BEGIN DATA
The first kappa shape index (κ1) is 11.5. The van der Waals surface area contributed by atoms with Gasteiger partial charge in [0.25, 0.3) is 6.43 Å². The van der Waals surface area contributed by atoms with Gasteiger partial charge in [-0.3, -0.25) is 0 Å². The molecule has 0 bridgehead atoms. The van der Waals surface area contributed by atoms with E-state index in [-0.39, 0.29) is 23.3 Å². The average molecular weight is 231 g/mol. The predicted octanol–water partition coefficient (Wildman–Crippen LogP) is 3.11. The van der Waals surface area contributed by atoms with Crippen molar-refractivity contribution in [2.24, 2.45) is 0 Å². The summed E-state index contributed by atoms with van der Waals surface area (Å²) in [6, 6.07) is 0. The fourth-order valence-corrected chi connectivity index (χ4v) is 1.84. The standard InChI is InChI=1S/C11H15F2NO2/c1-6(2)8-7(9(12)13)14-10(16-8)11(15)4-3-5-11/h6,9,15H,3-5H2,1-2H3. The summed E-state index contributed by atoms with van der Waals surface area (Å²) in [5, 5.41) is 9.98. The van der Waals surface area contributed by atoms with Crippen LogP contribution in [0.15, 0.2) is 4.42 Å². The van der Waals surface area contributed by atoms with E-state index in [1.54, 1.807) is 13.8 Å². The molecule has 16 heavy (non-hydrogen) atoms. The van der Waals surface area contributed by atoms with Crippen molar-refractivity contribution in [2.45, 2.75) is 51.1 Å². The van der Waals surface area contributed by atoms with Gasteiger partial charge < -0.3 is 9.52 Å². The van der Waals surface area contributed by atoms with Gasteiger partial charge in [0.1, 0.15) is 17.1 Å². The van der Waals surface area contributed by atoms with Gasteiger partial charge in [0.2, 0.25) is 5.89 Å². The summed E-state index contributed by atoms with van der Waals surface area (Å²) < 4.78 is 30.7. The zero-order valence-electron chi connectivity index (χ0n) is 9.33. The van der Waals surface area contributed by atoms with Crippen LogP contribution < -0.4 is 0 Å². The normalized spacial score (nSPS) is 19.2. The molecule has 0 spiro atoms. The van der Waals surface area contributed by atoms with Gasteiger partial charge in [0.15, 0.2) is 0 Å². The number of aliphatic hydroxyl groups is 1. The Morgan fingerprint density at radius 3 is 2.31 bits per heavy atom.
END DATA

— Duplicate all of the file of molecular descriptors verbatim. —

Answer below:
The first kappa shape index (κ1) is 11.5. The van der Waals surface area contributed by atoms with Gasteiger partial charge in [0.25, 0.3) is 6.43 Å². The van der Waals surface area contributed by atoms with Gasteiger partial charge in [-0.3, -0.25) is 0 Å². The molecule has 0 bridgehead atoms. The van der Waals surface area contributed by atoms with E-state index in [-0.39, 0.29) is 23.3 Å². The average molecular weight is 231 g/mol. The predicted octanol–water partition coefficient (Wildman–Crippen LogP) is 3.11. The van der Waals surface area contributed by atoms with Crippen molar-refractivity contribution in [2.24, 2.45) is 0 Å². The summed E-state index contributed by atoms with van der Waals surface area (Å²) in [6, 6.07) is 0. The fourth-order valence-corrected chi connectivity index (χ4v) is 1.84. The standard InChI is InChI=1S/C11H15F2NO2/c1-6(2)8-7(9(12)13)14-10(16-8)11(15)4-3-5-11/h6,9,15H,3-5H2,1-2H3. The summed E-state index contributed by atoms with van der Waals surface area (Å²) in [5, 5.41) is 9.98. The van der Waals surface area contributed by atoms with Crippen LogP contribution in [0.15, 0.2) is 4.42 Å². The van der Waals surface area contributed by atoms with E-state index in [1.54, 1.807) is 13.8 Å². The molecule has 16 heavy (non-hydrogen) atoms. The van der Waals surface area contributed by atoms with Crippen molar-refractivity contribution in [2.45, 2.75) is 51.1 Å². The van der Waals surface area contributed by atoms with Gasteiger partial charge < -0.3 is 9.52 Å². The van der Waals surface area contributed by atoms with Gasteiger partial charge in [0.1, 0.15) is 17.1 Å². The van der Waals surface area contributed by atoms with Gasteiger partial charge in [0.2, 0.25) is 5.89 Å². The summed E-state index contributed by atoms with van der Waals surface area (Å²) < 4.78 is 30.7. The zero-order valence-electron chi connectivity index (χ0n) is 9.33. The van der Waals surface area contributed by atoms with Crippen LogP contribution < -0.4 is 0 Å². The normalized spacial score (nSPS) is 19.2. The molecule has 0 spiro atoms. The van der Waals surface area contributed by atoms with Gasteiger partial charge in [0.15, 0.2) is 0 Å². The number of aliphatic hydroxyl groups is 1. The Morgan fingerprint density at radius 3 is 2.31 bits per heavy atom.